eWEEK: You have said a goal of yours is to allow people to extract data from various systems and then run it through analytical programs to produce reports to guide their decisions. Where are you with that?
Raikes: Office 11 is a big step forward in this regard because of the arbitrary schema approach, where you have a standard schema for reporting financial information and immediately be able to access that data without massaging it. In Word too, which is a tool people use to create content. If you can have access to XML schema associated with content databases within your organization, you can dramatically pull that boilerplate text. Thats a pretty significant step forward. What we then will do with Office in the Longhorn timeframe will also be a significant step forward. One of the big steps there will relate to what we call the unification of storage. For our users one of the improvements to the experience will be [the ability] to unify the storage of certain applications like Outlook with the storage of the operating environment as well as some SQL-structured storage. This will result in one folder system, which improves the accessibility of information thats related to a given project–and to be able to do that on both the client and server and extend that because its one and the same storage system.
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eWEEK: You will be opening up the binary document format in Office 11, which will allow data mining and server-side processing. How will that affect users?
Raikes: Its already open, as you can save an Excel spreadsheet today in XML, you can save an Access database in XML. Weve had an “open file format” for years with Word and Excel. People somehow think this changes the dynamic between competitors trying in effect to clone our software. It turns out its not the file system that stops them, its the ability to write the software in a way that represents a good fidelity for the content. But the arbitrary XML schema element is the most interesting because … your ability to connect up with business application systems grows phenomenally because you dont have to write Excel specifically for a financial reporting schema or a content management schema. It just knows how to accept a new schema and do the right thing. And thats what we do in Office 11.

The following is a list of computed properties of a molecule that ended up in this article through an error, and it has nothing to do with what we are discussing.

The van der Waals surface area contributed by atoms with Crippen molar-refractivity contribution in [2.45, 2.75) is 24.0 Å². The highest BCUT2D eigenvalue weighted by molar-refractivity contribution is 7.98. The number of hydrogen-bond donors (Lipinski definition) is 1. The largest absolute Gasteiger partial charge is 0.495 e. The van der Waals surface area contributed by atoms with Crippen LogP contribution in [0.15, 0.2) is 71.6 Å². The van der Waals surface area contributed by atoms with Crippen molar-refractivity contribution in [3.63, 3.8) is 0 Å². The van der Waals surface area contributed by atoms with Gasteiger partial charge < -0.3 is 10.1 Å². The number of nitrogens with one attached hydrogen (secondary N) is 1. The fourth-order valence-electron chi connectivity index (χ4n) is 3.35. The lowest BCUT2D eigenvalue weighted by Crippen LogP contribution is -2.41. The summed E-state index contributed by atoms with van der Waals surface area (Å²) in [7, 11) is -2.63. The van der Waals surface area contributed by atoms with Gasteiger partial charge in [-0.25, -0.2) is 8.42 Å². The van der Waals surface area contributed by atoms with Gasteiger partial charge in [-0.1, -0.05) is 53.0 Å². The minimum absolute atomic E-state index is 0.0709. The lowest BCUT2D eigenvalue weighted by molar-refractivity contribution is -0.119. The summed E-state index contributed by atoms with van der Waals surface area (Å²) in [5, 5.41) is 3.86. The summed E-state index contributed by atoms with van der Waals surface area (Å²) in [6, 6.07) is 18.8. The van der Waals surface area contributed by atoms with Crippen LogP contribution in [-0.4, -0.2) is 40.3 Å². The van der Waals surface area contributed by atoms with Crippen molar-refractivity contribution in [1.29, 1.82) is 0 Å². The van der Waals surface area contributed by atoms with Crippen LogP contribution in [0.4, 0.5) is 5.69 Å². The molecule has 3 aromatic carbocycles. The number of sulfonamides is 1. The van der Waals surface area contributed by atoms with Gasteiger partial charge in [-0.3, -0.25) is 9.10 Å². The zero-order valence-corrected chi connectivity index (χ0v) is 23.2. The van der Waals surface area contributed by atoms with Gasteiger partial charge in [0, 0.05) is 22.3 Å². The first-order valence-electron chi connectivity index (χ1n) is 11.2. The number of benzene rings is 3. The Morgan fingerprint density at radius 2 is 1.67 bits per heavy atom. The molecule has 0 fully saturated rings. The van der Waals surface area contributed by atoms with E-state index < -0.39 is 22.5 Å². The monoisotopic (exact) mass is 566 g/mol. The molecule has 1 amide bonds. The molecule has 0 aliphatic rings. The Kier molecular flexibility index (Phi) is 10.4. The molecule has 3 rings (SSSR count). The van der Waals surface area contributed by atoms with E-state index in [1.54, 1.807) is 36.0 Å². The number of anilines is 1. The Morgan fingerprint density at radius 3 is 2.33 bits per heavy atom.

eWEEK: Youre also looking to use Word as an XML development platform, allowing others to create templates and solutions and repurpose content. Is that your goal?
Raikes: Yes, our Task Pane now also becomes programmable in XML so that as part of accepting that schema the actions that are associated with how to operate on that schema can be defined by the person who programmed the solution as well. So in effect it becomes a mechanism that guides you through the solution thats built on Office.